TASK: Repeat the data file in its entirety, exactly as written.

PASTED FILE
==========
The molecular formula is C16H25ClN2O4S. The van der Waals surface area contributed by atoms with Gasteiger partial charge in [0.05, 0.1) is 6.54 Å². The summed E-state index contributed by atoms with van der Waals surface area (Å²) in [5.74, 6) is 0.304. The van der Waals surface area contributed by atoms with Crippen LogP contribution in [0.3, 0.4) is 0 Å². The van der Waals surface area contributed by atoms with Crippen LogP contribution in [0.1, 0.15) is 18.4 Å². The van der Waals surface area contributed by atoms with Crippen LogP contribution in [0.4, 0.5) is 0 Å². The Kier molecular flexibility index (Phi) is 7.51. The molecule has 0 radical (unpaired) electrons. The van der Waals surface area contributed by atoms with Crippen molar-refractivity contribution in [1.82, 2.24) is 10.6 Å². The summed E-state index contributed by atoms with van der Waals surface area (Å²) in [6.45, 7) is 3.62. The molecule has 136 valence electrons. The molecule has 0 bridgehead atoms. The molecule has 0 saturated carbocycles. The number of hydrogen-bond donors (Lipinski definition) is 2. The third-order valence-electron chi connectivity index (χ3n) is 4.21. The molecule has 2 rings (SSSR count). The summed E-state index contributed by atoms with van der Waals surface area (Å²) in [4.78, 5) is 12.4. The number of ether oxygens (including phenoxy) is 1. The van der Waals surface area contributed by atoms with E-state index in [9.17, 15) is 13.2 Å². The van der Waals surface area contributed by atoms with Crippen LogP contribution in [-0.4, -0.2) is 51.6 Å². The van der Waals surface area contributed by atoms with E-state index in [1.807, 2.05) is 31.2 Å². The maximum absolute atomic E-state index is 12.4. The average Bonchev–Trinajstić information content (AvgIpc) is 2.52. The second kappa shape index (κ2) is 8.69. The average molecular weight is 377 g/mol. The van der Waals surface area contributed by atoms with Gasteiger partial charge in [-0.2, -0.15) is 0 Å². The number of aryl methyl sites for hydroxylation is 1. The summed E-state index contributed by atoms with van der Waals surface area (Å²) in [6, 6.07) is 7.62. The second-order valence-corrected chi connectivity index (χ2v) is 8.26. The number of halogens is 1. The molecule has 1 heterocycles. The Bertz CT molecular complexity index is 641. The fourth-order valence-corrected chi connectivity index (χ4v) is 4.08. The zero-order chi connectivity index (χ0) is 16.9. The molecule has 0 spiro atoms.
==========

The molecular formula is C16H25ClN2O4S. The van der Waals surface area contributed by atoms with Gasteiger partial charge in [0.05, 0.1) is 6.54 Å². The summed E-state index contributed by atoms with van der Waals surface area (Å²) in [5.74, 6) is 0.304. The van der Waals surface area contributed by atoms with Crippen LogP contribution in [0.3, 0.4) is 0 Å². The van der Waals surface area contributed by atoms with Crippen LogP contribution in [0.1, 0.15) is 18.4 Å². The van der Waals surface area contributed by atoms with Crippen LogP contribution in [0.4, 0.5) is 0 Å². The Kier molecular flexibility index (Phi) is 7.51. The molecule has 0 radical (unpaired) electrons. The van der Waals surface area contributed by atoms with Crippen molar-refractivity contribution in [1.82, 2.24) is 10.6 Å². The summed E-state index contributed by atoms with van der Waals surface area (Å²) in [6.45, 7) is 3.62. The molecule has 136 valence electrons. The molecule has 0 bridgehead atoms. The molecule has 0 saturated carbocycles. The number of hydrogen-bond donors (Lipinski definition) is 2. The third-order valence-electron chi connectivity index (χ3n) is 4.21. The molecule has 2 rings (SSSR count). The summed E-state index contributed by atoms with van der Waals surface area (Å²) in [4.78, 5) is 12.4. The number of ether oxygens (including phenoxy) is 1. The van der Waals surface area contributed by atoms with E-state index in [9.17, 15) is 13.2 Å². The van der Waals surface area contributed by atoms with Crippen LogP contribution in [-0.4, -0.2) is 51.6 Å². The van der Waals surface area contributed by atoms with E-state index in [1.807, 2.05) is 31.2 Å². The maximum absolute atomic E-state index is 12.4. The average Bonchev–Trinajstić information content (AvgIpc) is 2.52. The second kappa shape index (κ2) is 8.69. The average molecular weight is 377 g/mol. The van der Waals surface area contributed by atoms with Gasteiger partial charge in [-0.2, -0.15) is 0 Å². The number of aryl methyl sites for hydroxylation is 1. The summed E-state index contributed by atoms with van der Waals surface area (Å²) in [6, 6.07) is 7.62. The second-order valence-corrected chi connectivity index (χ2v) is 8.26. The number of halogens is 1. The molecule has 1 heterocycles. The Bertz CT molecular complexity index is 641. The fourth-order valence-corrected chi connectivity index (χ4v) is 4.08. The zero-order chi connectivity index (χ0) is 16.9. The molecule has 0 spiro atoms.